One of the coated reversible cutting tips then was broken for the purpose of evalution, and the fracture was examined with a scanning electron microscope. The photographic drawing of this fracture (FIG. 1) shows that the layer of hard material consists of very dense, fine-grained material.
An x-ray diffraction examination showed that the material of the layer of hard material consists of polycrystalline titanium nitride, having a lattice constant of a =0.4242 nm. Other phases could not be identified. The micro hardness HV0.05 (Vickers Hardness) of the layer of hard material ranged from 2200 to 2600. Even the test of the adhesion of the layer of hard material to the substrate yielded above average values. No aluminum could be detected within the detection limit of the equipment (smaller than 0.05% by mass of Al) by means of analysis with an electron microprobe and with an x-ray fluorescence apparatus. Even this result is surprising in light of the quantity of AlCl3 added. All of the results show that the aluminum chloride has a positive catalytic influence on the deposition of titanium nitride. In the deposition process no aluminum is embedded in the titanium nitride layer. Upon leaving the reactor, the aluminum chloride is precipitated as aluminum oxide in a basic wash solution.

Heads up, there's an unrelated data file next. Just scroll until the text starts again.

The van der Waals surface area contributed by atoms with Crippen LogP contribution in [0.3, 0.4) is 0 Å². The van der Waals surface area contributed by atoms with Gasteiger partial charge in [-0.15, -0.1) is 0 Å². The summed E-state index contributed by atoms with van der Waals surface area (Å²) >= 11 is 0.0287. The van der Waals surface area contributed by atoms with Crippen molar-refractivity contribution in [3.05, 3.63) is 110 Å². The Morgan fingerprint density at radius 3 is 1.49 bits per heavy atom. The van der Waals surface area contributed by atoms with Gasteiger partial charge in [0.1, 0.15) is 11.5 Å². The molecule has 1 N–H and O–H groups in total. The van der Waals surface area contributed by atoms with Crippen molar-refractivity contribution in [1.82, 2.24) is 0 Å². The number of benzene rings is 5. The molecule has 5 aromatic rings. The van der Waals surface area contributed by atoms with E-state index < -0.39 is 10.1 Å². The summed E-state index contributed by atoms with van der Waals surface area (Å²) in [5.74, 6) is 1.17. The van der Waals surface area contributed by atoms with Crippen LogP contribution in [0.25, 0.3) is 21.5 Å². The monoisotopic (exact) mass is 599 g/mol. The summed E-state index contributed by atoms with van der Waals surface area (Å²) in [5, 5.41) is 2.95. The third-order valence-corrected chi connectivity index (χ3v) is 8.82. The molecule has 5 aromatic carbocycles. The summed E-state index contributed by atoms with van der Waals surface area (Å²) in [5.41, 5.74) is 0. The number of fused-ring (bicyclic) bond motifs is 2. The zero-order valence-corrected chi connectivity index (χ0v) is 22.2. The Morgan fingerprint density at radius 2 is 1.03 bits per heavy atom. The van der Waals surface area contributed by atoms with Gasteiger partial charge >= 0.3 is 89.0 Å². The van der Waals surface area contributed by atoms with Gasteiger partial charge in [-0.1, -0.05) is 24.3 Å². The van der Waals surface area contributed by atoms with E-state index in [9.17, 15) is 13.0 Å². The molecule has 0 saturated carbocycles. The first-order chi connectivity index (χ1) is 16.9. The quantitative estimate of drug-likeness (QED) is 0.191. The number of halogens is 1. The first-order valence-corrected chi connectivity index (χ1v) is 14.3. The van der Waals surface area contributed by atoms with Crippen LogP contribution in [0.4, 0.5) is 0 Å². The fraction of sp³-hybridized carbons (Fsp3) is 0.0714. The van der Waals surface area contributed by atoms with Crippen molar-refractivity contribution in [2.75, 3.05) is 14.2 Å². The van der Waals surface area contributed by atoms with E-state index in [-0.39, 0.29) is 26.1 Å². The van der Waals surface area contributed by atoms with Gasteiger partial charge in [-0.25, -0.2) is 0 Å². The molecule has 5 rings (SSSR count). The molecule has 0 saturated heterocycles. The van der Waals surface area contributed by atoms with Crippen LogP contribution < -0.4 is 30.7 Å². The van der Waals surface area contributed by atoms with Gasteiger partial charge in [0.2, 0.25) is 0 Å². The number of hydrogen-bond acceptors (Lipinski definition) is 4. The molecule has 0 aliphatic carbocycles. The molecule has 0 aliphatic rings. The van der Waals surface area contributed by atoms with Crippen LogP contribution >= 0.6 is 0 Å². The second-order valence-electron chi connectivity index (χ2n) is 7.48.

The process of the present invention is repeated several times, whereby the concentration of the aluminum chloride, the deposition temperature and the coating times are also changed. In all cases, it was observed that the deposition speed was accelerated as compared to what is to be expected under similar conditions, but without the addition of AlCl3.